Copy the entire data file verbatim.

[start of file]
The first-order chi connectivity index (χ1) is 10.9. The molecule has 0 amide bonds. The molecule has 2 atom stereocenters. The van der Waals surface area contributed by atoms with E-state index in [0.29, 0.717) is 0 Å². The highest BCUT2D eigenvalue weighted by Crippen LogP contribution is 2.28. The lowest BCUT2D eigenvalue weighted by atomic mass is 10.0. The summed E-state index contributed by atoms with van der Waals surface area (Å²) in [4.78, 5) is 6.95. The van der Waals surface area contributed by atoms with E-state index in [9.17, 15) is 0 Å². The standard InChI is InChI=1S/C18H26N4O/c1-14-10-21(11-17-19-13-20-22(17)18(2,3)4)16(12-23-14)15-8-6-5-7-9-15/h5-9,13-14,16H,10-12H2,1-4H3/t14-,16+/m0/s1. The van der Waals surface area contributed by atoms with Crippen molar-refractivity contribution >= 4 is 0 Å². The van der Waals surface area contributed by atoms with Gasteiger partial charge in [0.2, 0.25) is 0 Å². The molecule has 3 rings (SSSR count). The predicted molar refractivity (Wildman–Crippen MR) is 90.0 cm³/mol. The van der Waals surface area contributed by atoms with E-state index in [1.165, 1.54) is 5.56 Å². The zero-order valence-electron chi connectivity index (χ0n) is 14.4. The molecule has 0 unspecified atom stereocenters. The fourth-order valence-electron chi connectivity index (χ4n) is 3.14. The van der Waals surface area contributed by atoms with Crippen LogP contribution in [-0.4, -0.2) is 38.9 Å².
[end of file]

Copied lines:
The first-order chi connectivity index (χ1) is 10.9. The molecule has 0 amide bonds. The molecule has 2 atom stereocenters. The van der Waals surface area contributed by atoms with E-state index in [0.29, 0.717) is 0 Å². The highest BCUT2D eigenvalue weighted by Crippen LogP contribution is 2.28. The lowest BCUT2D eigenvalue weighted by atomic mass is 10.0. The summed E-state index contributed by atoms with van der Waals surface area (Å²) in [4.78, 5) is 6.95. The van der Waals surface area contributed by atoms with E-state index in [9.17, 15) is 0 Å². The standard InChI is InChI=1S/C18H26N4O/c1-14-10-21(11-17-19-13-20-22(17)18(2,3)4)16(12-23-14)15-8-6-5-7-9-15/h5-9,13-14,16H,10-12H2,1-4H3/t14-,16+/m0/s1. The van der Waals surface area contributed by atoms with Crippen molar-refractivity contribution >= 4 is 0 Å². The van der Waals surface area contributed by atoms with Gasteiger partial charge in [0.2, 0.25) is 0 Å². The molecule has 3 rings (SSSR count). The predicted molar refractivity (Wildman–Crippen MR) is 90.0 cm³/mol. The van der Waals surface area contributed by atoms with E-state index in [1.165, 1.54) is 5.56 Å². The zero-order valence-electron chi connectivity index (χ0n) is 14.4. The molecule has 0 unspecified atom stereocenters. The fourth-order valence-electron chi connectivity index (χ4n) is 3.14. The van der Waals surface area contributed by atoms with Crippen LogP contribution in [-0.4, -0.2) is 38.9 Å².